Tuesday, November 2, 2010

The Politics of Like, Don't Like, and Neutral

It's election day here in the U.S. I went to vote, and had a short discussion with a couple of friends about some of the candidates. That said, electoral politics here in the United States are in a pretty sorry state, with two corrupted parties that are tossed in and out of office every few election cycles by an increasingly sound-byte influenced public. Yesterday, I thought about writing some scathing stuff about all of this, and end it by calling for more grassroots action that transcends party lines. But I've done that before, and will probably do so again. Today, though, I'm not going there.

Here are three posts about voting from other members of the Buddhoblogsphere. This one I like. This one I don't like. And this one I'm fairly neutral about.

Like. Don't like. Neutral. These are the three base-level feelings we experience about everything in our lives. Peel off the skin of any emotional response and you'll find these at work.

If we learn to let these three just come and go, a lot of trouble can be avoided. A simple example from my own life might help illustrate this. As a lifelong bicyclist in a city, I have had my struggles with cars and traffic. Even when things are well marked for different kinds of vehicles, it's still the case that bicycling in the city isn't terribly easy, and planning and design work almost always privileges motorized vehicles over bikes and pedestrians - at least here in the U.S. For many years, I biked with a deep resentment towards motorized vehicles, regardless of what they were actually doing in any given moment. Someone might offer me a chance to cross ahead of them, and I'd think they were trying to shoo me through quickly, so that they could drive on. All of this stemmed from an initial "don't like" that came up again and again around motorized vehicles, and urban road planning.

About three years ago, I began cutting through the thoughts and emotional reactions that developed in response to this don't like by chanting the Jizo Bodhisattva chant while riding. Jizo is kind of an archetypal Buddhist figure that is said to protect travelers, children, the dead, and vows among other things. Chozen Bays Roshi of Great Vow Monastery wrote a fabulous book about Jizo several years ago that I was fortunate to study soon after it was published. As soon as I learned about it, I knew Jizo would be a companion on my spiritual journey.

Biking with Jizo has become a norm for me. In fact, I've noticed that the practice has become so settled within that anytime a bit of upset comes up while I'm riding, the chant just appears to support me. There's a different tenor to the experience as well. I experience the like, don't like, and neutral more clearly. Stinky alley. Don't like. Fall leaves. Like. Dog in a yard. Neutral. The coming and going of such don't spin out of control as they used to, especially the "don't like" experiences.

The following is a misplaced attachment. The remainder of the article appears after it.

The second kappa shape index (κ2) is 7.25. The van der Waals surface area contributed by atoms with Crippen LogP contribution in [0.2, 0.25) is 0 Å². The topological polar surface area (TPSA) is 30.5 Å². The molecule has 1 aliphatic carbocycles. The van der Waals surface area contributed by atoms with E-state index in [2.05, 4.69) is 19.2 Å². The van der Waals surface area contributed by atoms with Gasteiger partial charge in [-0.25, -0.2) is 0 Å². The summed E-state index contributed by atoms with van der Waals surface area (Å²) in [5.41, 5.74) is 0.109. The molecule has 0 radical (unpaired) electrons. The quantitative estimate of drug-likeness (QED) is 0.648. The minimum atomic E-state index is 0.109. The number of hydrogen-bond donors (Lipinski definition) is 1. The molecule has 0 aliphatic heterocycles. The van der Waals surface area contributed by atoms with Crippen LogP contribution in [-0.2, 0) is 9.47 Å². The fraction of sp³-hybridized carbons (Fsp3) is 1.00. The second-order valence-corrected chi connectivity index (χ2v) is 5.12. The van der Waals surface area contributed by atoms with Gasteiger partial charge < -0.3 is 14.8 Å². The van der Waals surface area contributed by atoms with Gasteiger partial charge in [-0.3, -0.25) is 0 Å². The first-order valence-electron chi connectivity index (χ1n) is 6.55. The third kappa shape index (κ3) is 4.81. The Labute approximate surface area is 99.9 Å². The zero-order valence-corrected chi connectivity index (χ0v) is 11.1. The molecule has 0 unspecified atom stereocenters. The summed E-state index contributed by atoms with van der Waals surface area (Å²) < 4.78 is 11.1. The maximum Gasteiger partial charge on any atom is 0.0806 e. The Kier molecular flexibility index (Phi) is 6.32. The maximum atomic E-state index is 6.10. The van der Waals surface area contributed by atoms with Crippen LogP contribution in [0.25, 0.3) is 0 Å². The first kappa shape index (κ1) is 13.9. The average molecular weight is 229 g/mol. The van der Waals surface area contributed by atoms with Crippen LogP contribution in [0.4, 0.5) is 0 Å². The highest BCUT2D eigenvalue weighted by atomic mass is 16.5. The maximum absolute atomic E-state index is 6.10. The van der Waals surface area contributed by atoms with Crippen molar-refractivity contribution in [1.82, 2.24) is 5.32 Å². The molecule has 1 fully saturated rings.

Do I still get pissed and reactive towards motorized vehicles at times? Sure. However, such experiences sometimes colored my entire day in the past, and now usually burn off within minutes. And when I think about it, it really comes back to this point of being able to see, and experience, these three base-level feeling tones without getting lost in emotional and thought elaborations.

Seems to me that this teaching is very useful when it comes to electoral politics. Some will like the outcome of today's vote. Some won't like it. And some, including many people outside of the U.S., will probably be neutral.

Can you see your base-level feeling here? The beauty of having a diverse set of practices to draw upon, from sitting meditation to chanting to bowing, just to name a few, is that any of these can be called upon to help cut through intense reactions that stem from the three base-level feeling tones. So, I offer you this story on election day here in the U.S. May all beings be liberated.


Algernon said...

On election day, I had an interesting job, serving as a non-partisan election observer. This authorized me to hang out in the polling place, pay attention to the process, and be prepared to address problems and/or report a situation. This is different than the job performed by the challengers, who work for political parties and have shall we say a partial interest in the process.

In explaining why I was there and carrying out the job, I had to detach myself from any interest in the outcome and focus on the process itself.

This was surprisingly easy to do, when tested; and quite refreshing.

Nathan said...

Must have been totally interesting.

When I went in to vote, I looked around at all the people working there, and thought about how all of this comes together every year. Even though there are a lot of problems needing to be addressed, it's pretty amazing that the actual voting process happens without too much trouble year after year.

W. said...

Thanks for your calming words on the election and its results. Again the world didn't end.